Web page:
A digitalization of the art market with a forced move
Violaine Pondard • Posted on September 29, 2021
The art market has been deeply affected by the Covid-19 pandemic and has accelerated its digital transformation. If online sales of contemporary art or even Street Art have been progressing steadily for the last five years, the Covid-19 has been a real game changer for the art market. The social distancing, regulatory measures and mandatory closures have forced galleries, auction houses, art dealers and advisors to shift online urgently.
Within a fragile 2020 art market, which had a 22% drop in sales compared to 2019 and reached $50.1 billion according to the last Art Basel & UBS Report*, online sale has experienced a strong growth and has more than doubled its market share compared to 2019. The online sale of art and antiques, without direct sales in galleries or art fairs, has increased from 9% to 25% of the global art sales between 2019 and 2020. A significant growth, a sign of vitality and strong appetite from buyers to purchase art online! As a proof, the number of new customers also increased in 2020, with 32% of new buyers purchasing an artwork online.
An easier access to the art market
By revolutionizing the way people communicate, the Internet has enabled the opportunity to have a permanent access to information but also to art. Online sales are therefore a continuity and a renewal for galleries, art dealers and auction houses, even if they were forced to adapt themselves to new sanitary conditions. As an example, while 61% of the 365 art fairs and exhibitions worldwide planned for 2020 have been cancelled outright, 138 of them doubled their efforts to adapt and transform themselves. These events have accelerated their digitalization, making it possible to discover artworks through viewing rooms or virtual exhibitions and therefore to provide a way to bring galleries closer to their buyers, to continue to promote art and to remunerate the artists. Another key factor for online sales is the price transparency which would multiply by six the buyer’s decision to purchase an artwork! Complementary to physical sales, the online art market responds to a need of immediacy and democratization of the art world, enabling many more people, from any screen and any location, to purchase an original, authentic and certified artwork.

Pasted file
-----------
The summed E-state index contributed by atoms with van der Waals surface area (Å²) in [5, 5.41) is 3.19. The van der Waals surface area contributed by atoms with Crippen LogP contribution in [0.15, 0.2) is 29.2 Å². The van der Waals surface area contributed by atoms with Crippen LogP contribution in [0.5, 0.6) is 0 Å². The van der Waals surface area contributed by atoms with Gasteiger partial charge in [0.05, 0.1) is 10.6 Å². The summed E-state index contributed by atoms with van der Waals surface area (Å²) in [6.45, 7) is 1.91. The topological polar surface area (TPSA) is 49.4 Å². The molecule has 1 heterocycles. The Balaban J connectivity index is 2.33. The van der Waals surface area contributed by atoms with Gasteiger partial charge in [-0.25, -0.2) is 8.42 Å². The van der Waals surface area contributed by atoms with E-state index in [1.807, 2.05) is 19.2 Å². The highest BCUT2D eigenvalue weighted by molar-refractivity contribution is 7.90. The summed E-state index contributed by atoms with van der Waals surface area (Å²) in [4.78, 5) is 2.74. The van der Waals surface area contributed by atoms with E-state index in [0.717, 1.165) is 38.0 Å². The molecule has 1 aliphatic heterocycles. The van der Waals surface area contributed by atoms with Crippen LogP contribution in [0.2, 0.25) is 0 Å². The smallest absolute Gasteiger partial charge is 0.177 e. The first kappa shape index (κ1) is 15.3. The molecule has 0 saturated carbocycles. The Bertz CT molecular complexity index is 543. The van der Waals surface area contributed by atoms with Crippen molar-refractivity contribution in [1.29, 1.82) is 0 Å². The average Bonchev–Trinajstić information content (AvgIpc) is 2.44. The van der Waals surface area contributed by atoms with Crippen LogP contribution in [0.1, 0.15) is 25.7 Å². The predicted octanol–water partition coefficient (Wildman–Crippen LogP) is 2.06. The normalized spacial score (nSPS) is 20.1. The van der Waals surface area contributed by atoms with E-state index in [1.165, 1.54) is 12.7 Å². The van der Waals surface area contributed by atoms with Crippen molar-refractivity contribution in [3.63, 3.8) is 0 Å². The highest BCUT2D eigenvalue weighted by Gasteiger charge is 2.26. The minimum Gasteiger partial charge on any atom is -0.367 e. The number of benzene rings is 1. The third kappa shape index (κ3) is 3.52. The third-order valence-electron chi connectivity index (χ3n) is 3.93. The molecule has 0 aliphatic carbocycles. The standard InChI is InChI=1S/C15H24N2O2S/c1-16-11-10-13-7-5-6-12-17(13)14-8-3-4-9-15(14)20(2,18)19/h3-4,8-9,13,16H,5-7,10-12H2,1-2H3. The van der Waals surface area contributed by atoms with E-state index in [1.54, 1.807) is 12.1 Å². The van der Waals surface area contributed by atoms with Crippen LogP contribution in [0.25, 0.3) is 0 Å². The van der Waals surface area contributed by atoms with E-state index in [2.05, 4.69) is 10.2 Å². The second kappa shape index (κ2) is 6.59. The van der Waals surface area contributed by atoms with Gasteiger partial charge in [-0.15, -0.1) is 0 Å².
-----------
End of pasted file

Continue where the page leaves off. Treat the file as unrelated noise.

New consumption habits that are about to stick permanently
Is this appetite for online art only a result of a long-term lockdown? Or does it herald the beginnings of a real upheaval in the way art is purchased? The new habits of social distancing imposed by the pandemic are likely to continue and to profoundly modify our way of consuming and thus purchasing artworks. The crowded fairs and openings where physical presence was needed not to miss any opportunity to acquire an original artwork will not reappear as in the past. The digitalization that is currently taking place with a forced move is seen as a deep and lasting transformation. Art dealers must find new solutions to maintain the link with collectors and to reach new art buyers. Online sales are therefore becoming an integral part of the art market and of the strategy of its players.
What does the future hold for online sales?
Ready to meet the challenge of this profound transformation in consumer habits, 67% of online art platforms expect the online art market to be dominated by a few international players in the next five years, according to the Hiscox Online Art Trade Report 2020**. Hence, the need for art platforms to always be ahead of the game and to constantly reinvent themselves in order to maintain a leading position and gain market share. Moreover, 80% of these platforms believe that online sales will continue to grow in the coming years, including an average shopping cart on the rise.
Thus, in a chaotic market disrupted by a complex and exogenous situation, art dealers are forced to reinvent themselves and to digitalize their activities. Although the trend of buying art online has been increasing since 2015, it is expected to last, as it responds to the real needs of buyers, whose actions are spontaneous and immediate. While art market professionals must maintain their efforts to attract potential buyers to an already plethoric online offer, specialized platforms will be able to make the difference thanks to a selection of remarkable artworks and artists in a single place.
*Art Basel & UBS report The Art Market published in March 2021.
**Hiscox Online Art Trade Report 2020 published in April 2021.